Simonson points out that many of the materials used in concrete have a higher transportation cost. “Those are very dense items, the cement and the sand and the aggregate, and so trucking them to the job site has a higher transportation cost than many of the goods that go into construction, let alone what the general public experiences.”

Gas prices are also impacting the trucker labor pool. Since many truckers are independent contractors, they aren’t able to cover the cost of fuel increases and have stopped working, making freight costs more expensive. As some firms require employees to return to the office, they too should increase travel demands and push up gas prices.

The Impact

The obvious initial problem with these rising fuel costs is that they’ll be passed down by the development industry, serving as a regressive tax on homebuyers and tenants. This matters particularly for renters in LIHTC projects, who earn less than Area Median Income.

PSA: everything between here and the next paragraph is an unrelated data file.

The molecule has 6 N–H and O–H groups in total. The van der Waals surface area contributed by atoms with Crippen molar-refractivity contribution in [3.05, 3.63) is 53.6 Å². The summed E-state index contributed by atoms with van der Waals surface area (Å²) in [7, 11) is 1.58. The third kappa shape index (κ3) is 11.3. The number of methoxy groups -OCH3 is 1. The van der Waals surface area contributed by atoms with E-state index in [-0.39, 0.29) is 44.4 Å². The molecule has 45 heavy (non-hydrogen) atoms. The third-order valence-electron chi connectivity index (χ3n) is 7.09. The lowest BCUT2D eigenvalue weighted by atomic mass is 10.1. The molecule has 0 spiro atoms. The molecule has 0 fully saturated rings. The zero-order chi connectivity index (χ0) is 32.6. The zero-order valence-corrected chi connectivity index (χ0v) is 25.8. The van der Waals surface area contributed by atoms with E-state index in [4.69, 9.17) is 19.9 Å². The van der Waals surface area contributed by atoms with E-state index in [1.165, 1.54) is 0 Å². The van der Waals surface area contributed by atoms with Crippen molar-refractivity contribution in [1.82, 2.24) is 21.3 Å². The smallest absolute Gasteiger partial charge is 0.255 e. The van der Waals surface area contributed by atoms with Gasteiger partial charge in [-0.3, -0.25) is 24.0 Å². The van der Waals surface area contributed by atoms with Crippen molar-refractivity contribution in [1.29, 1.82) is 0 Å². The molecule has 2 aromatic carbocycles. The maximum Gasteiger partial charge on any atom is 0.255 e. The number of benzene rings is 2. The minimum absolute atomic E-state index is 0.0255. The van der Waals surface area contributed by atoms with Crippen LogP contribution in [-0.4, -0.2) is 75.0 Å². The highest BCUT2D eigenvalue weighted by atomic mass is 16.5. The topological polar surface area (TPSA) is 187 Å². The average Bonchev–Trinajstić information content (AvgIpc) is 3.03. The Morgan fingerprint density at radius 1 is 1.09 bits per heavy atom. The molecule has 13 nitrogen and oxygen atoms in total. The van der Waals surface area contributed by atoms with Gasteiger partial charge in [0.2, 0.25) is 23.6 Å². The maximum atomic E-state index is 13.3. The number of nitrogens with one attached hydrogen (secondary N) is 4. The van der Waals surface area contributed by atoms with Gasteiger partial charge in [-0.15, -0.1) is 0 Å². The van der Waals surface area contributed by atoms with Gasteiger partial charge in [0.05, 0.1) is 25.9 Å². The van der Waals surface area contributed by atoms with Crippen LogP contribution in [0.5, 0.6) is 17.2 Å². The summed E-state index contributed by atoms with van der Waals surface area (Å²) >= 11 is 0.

But it’s possible that longer term, these increases, combined with supply chain issues, could slow construction. Granted, this hasn’t occurred yet – housing permits have risen over the pandemic due to the pent-up demand for different types of housing in different locations. But where rising fuel prices (and inflation in general) might cool this momentum is the Federal Reserve raising interest rates, which will make borrowing more expensive, thus reducing housing demand. Already the Fed increased its rate by 75 basis points; correspondingly, this caused 30-year fixed-rate mortgages to spike to 5.1 percent.